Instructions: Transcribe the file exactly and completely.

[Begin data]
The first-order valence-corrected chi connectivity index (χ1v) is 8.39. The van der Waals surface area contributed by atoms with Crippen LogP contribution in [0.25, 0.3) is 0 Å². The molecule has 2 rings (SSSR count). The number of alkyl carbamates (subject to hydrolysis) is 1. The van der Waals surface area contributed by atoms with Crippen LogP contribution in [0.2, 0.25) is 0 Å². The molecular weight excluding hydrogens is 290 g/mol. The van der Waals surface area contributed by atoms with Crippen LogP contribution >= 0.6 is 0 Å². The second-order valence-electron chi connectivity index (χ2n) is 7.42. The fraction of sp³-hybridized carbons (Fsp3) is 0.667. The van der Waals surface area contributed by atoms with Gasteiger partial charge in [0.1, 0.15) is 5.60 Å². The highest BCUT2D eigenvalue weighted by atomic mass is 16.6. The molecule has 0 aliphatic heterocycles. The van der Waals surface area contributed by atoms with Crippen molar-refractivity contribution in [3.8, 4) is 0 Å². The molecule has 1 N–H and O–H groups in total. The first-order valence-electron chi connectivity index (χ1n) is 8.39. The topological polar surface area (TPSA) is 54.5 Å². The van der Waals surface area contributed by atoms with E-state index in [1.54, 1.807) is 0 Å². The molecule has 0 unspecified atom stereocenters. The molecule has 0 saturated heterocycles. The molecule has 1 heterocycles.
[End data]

The first-order valence-corrected chi connectivity index (χ1v) is 8.39. The van der Waals surface area contributed by atoms with Crippen LogP contribution in [0.25, 0.3) is 0 Å². The molecule has 2 rings (SSSR count). The number of alkyl carbamates (subject to hydrolysis) is 1. The van der Waals surface area contributed by atoms with Crippen LogP contribution in [0.2, 0.25) is 0 Å². The molecular weight excluding hydrogens is 290 g/mol. The van der Waals surface area contributed by atoms with Crippen LogP contribution >= 0.6 is 0 Å². The second-order valence-electron chi connectivity index (χ2n) is 7.42. The fraction of sp³-hybridized carbons (Fsp3) is 0.667. The van der Waals surface area contributed by atoms with Gasteiger partial charge in [0.1, 0.15) is 5.60 Å². The highest BCUT2D eigenvalue weighted by atomic mass is 16.6. The molecule has 0 aliphatic heterocycles. The van der Waals surface area contributed by atoms with Crippen molar-refractivity contribution in [3.8, 4) is 0 Å². The molecule has 1 N–H and O–H groups in total. The first-order valence-electron chi connectivity index (χ1n) is 8.39. The topological polar surface area (TPSA) is 54.5 Å². The van der Waals surface area contributed by atoms with E-state index in [1.54, 1.807) is 0 Å². The molecule has 0 unspecified atom stereocenters. The molecule has 0 saturated heterocycles. The molecule has 1 heterocycles.